Filters and Hooks


Filter Kaapi

Filter Kaapi by Surajram Kumaravel, on Flickr

I found this part of the book the most difficult to comprehend. Up until now everything was still within the realm of my experience with computers (starting back in the early eighties), HTML and CSS. Figuring out PHP was not that hard, either. But Jesse wasn’t kidding when he warned us this section would be harder.

I think I get the concept of a filter. Our PHP functions are taking information from the WP settings and putting it into the HTML files that create the actual website. That dynamic website building is very, very cool if you ask me. The filter allows plugins to intercept that information and change it before it makes it into the HTML. I find that both scary and cool.

I had to look up the concept of an action hook in WordPress. As I understand it, hooks are the way of connecting things that we write to the core WP functions that run everything else. (Just as an aside, any other old geezers first read “WordPerfect” when they see the initials WP??).

On pages 78 through 80, Jesse walks us through a PHP function he has written that filters the site title and modifies it depending on where in the site the user is, and displays the modified title accordingly. I’m not going to repeat it here – if you’ve ever done any programming with simple Boolean logic, it’s not a complicated program. The only intimidating thing about it is that it’s in PHP. If you haven’t, I’ll be happy to explain it to you privately. Just drop me a line.

As mentioned, I was thrown by the concept of “hooking” into ‘wp_title’, but I think I understand it now. wp_title is a WordPress function that already exists, and the hook allows us to connect our filter function to it, so that any time anybody using our theme makes a title, wp_title will use our filter instead of whatever standard filter came with it.

He does similar things to bring in meta information (important for SEO) and to connect to the stylesheet. He briefly discusses the action hook ‘wp_head’ but doesn’t really explain it (I’m sure there will be more to come), a few things that need to go into the body, the header and footer functions.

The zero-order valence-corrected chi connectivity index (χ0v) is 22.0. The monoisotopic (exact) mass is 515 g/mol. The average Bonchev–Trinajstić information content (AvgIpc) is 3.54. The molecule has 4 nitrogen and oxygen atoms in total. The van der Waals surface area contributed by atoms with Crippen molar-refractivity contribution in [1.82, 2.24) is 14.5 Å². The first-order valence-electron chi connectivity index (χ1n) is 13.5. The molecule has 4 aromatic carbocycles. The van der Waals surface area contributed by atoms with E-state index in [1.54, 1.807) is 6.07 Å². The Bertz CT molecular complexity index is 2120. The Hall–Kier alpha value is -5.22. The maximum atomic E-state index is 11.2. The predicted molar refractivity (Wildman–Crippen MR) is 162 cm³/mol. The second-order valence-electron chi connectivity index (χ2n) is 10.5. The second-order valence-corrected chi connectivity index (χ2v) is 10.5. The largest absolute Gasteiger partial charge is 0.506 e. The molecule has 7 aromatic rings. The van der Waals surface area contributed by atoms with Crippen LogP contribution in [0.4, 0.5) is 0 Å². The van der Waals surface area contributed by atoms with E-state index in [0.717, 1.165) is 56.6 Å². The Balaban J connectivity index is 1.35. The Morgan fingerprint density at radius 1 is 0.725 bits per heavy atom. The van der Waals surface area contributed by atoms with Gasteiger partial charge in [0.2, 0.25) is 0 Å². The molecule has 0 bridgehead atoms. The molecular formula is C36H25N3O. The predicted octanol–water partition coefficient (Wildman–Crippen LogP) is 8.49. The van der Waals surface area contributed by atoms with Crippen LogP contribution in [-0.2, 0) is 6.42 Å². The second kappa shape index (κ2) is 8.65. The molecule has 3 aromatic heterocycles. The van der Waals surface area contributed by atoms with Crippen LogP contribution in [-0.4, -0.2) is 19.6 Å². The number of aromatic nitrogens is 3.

So far nothing much has happened, but we’ve laid the foundation for building menus into our theme, which really blew my mind and will probably bemuse yours, as well.

Feel free to ask questions – I will answer them to the best of my ability.

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3 Responses to “Filters and Hooks”

  1. Eric Schmitz Says:

    Wow, *neither* of you were kidding about this chapter being a step beyond! I think I will probably go through it a second time, not just to make sure I’ve got it, but also to use the “First Theme” we wrote in the previous lessons. I used the static J2 files, modified as directed, but there’s a lot more code in those files than he covers in this chapter, and my site is starting to actually look something like the completed J2 theme. I get the idea that it shouldn’t look much different than the bare text we already had from before.

    Oh, and yes, I still see WP and think “Word Prefect” — probably because I still sometimes use it! 😉

  2. Hadass Eviatar Says:

    Looking forward to your experiences! I had to laugh at your spelling of the “other” WP, though – are you a Hitchhiker’s fan? 😉

  3. Eric Schmitz Says:

    D’oh! I didn’t even notice that. LOL! Yes, I do know where my towel is! 😀 And what an auspicious day to make such a typo, day after Douglas Adams’ birthday. 😉

    I think what must have happened is that I “corrected” all the links to the style sheets and javascript files, so the layout became active.

    Won’t hurt to run through that chapter again anyway.

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